I’m now really happy I agreed to do the wedding. Turns out she [the bride] was about to hire someone that charged a quarter to a fifth of the going rate for a tog in the area. Fauxtography averted!June 21, 2014 at 2:25 pm #19428KathiParticipant
Have you considered doing food stock photography? Stocksy just put out a call for artists and are accepted portfolio’s for review. They pay a fair price which was why I submitted my portfolio to them and was rather shocked I got accepted. It could be worth it for you to try to get with them also.
KathiAugust 28, 2014 at 1:16 am #21786phototrimsParticipant
From me best wishes for you Rise. But I want tell you that a good or expert photographer must have well demand in his/her sector. Although I hope are a good photographer but my suggestion is that you should incrise your knowledge on it, you can search for photography tips and tricks. I have a G+ community which about ‘Photo Design and Photography’ (Search us this title on G+) If you want to learn more about photography you can join with us I hope it will be help you.August 28, 2014 at 12:17 pm #21808
Can you please stop spamming your website for traffic, it is getting tediousAugust 29, 2014 at 7:53 am #21832
yes, give it a rest.
Your posts remind me of the youtube comments that start with “i can’t believe i got paid $6,304 from the internet surfing…”August 29, 2014 at 10:35 am #21837TrainwreckParticipant
Not to mention the retouching on that website is quite substandard for claiming to be “professional”.August 30, 2014 at 1:46 am #21863BillParticipant
Rise, I feel for you and after reading some of the other stories here, you’re not alone.
I felt the some way with some clients after submitting a quote to them. Sometimes I get that “look” that I must be joking or that I am out of my mind or something or that I am trying to rob them at gunpoint or something to that nature.
You have to stick to your guns and try to enlighten your clients to the quality of your service and product. Try equating it to that of other professions so that maybe it put’s your price in better perspective. Everybody wants to save money, that’s just human nature, but equating a value to a better service, especially one that they can see, can sometimes smooth it over.
You will get some clients that do not have that vision, but want it.
From my own experience, I had a client, who I will not name, that was wanting some good headshots and portraits done for promotional use. He wanted high quality portraits so that he could make promo posters for his entertainment business.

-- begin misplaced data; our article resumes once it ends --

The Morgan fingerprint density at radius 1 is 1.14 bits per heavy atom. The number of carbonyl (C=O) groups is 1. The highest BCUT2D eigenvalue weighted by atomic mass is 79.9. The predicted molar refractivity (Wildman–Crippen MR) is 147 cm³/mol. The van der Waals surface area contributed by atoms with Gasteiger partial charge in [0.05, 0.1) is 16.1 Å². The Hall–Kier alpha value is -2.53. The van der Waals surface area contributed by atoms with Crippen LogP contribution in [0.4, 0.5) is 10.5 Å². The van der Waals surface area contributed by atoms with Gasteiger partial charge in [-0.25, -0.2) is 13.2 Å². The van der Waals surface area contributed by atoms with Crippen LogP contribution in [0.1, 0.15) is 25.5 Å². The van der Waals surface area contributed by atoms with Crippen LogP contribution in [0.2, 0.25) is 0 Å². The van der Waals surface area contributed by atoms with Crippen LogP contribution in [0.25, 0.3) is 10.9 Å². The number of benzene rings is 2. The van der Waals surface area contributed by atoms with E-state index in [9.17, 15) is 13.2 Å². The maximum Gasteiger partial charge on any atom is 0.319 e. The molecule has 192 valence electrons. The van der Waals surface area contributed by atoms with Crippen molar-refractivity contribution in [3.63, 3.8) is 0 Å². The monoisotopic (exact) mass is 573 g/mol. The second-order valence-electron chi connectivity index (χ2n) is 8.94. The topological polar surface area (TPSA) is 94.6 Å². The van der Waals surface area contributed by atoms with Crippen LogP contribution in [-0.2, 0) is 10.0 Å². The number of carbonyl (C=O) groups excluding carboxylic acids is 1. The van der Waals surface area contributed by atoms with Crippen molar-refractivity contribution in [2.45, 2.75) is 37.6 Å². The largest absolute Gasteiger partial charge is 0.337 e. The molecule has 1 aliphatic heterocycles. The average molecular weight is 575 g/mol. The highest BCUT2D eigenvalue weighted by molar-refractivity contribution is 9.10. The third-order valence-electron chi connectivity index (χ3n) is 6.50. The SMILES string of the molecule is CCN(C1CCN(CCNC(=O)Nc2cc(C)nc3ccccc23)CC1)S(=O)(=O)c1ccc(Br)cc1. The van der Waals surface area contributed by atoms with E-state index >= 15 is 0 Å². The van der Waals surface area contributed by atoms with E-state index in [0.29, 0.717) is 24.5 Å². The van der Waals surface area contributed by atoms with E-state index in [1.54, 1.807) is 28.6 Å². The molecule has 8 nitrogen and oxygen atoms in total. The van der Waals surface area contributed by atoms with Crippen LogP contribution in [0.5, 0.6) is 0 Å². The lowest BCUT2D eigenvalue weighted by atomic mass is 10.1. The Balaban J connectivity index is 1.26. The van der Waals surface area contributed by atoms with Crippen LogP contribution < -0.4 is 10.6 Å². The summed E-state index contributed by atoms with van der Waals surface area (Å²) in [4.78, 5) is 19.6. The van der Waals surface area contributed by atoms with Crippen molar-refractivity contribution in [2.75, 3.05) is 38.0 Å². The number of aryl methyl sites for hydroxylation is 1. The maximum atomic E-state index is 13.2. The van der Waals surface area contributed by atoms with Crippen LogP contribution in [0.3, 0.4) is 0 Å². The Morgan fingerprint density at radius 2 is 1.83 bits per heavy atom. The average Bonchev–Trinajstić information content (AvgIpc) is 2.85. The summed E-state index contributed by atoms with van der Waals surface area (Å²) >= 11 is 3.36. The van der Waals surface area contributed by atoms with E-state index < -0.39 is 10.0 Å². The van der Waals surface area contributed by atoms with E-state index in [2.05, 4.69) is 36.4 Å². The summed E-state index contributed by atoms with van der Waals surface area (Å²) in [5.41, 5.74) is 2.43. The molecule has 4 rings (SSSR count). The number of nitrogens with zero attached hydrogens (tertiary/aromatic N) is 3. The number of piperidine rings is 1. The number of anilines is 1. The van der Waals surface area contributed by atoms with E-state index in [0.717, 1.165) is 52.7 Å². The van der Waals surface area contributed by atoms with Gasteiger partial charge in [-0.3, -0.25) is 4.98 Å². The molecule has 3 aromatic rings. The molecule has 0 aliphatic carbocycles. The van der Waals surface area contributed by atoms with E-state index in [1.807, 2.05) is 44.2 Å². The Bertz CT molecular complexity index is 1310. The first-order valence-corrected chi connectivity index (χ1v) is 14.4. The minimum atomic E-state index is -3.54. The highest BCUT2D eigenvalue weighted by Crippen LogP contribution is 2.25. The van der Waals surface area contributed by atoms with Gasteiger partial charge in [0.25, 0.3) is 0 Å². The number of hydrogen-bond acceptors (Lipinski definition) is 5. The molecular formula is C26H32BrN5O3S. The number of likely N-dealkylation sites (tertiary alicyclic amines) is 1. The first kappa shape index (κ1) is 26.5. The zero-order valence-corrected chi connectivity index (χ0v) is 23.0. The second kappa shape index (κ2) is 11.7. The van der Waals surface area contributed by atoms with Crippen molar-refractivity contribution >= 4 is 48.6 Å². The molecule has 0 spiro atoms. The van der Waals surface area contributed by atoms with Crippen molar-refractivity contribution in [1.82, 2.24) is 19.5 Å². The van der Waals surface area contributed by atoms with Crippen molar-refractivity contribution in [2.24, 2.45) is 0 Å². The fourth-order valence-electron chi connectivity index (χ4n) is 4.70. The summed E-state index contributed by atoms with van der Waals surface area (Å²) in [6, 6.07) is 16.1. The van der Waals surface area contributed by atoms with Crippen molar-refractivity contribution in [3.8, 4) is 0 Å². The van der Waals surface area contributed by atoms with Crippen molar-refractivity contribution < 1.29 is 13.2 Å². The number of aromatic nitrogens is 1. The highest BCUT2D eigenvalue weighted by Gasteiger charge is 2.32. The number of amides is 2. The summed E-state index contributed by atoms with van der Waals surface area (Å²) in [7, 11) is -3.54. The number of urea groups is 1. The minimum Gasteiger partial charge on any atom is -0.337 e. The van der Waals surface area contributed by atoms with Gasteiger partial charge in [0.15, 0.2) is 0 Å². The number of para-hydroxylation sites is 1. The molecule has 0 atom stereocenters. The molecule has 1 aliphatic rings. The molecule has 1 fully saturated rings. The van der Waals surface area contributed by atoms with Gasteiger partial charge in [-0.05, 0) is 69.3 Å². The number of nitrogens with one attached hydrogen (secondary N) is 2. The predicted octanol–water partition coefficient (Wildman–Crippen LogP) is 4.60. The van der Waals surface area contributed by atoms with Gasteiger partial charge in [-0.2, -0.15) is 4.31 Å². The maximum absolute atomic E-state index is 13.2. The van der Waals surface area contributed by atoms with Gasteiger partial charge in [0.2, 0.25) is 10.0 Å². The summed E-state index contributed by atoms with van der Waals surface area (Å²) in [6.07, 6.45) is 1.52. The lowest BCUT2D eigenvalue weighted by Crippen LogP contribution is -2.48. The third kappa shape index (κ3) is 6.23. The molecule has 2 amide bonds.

He was a sort of Frank Sinatra type of lounge singer, from what I gathered.
I gave him a quote and broke it down so that he could see what everything cost in an itemized format. I had studio rental, [I have no studio at the time], HAMU for the hours that he needed, even catering if he should so need or want it.
On his end, he wanted several poses, and a few close-ups for use with posters and playbills and some others for his website.
The quote I gave him even included several sized prints.
I was going to forgo any licensing for the images for future use, something I usually don’t do much, if at all, Now I do a standard licensing agreement for any “future” usage.
Well anyway, the quote I gave for a full day of shooting was around $4500, for all that was entailed. My cost, including profit, was about $1800, everything else was what he requested.
He replied, via email, that I was trying to bankrupt him and that I was crazy for “asking” that price.
I politely replied, that these were going to be high quality headshots and closeups for promoting his business and that I was not “asking”, but stating a price. I tried to gently school him that this was something that you don’t go down to Sears Photo Studio to have done and that in promoting your business, you need good quality images, especially ones that were to be used for posters.
Anyway, I did not get the job. After seeing his website some time afterward, I can see that he did not think that he needed “high-quality” images to promote himself. I also see that some time after that, his website was no longer there, I assume his business took the hit.
In show business, you need to dazzle your clients, I guess he thought his talent was enough.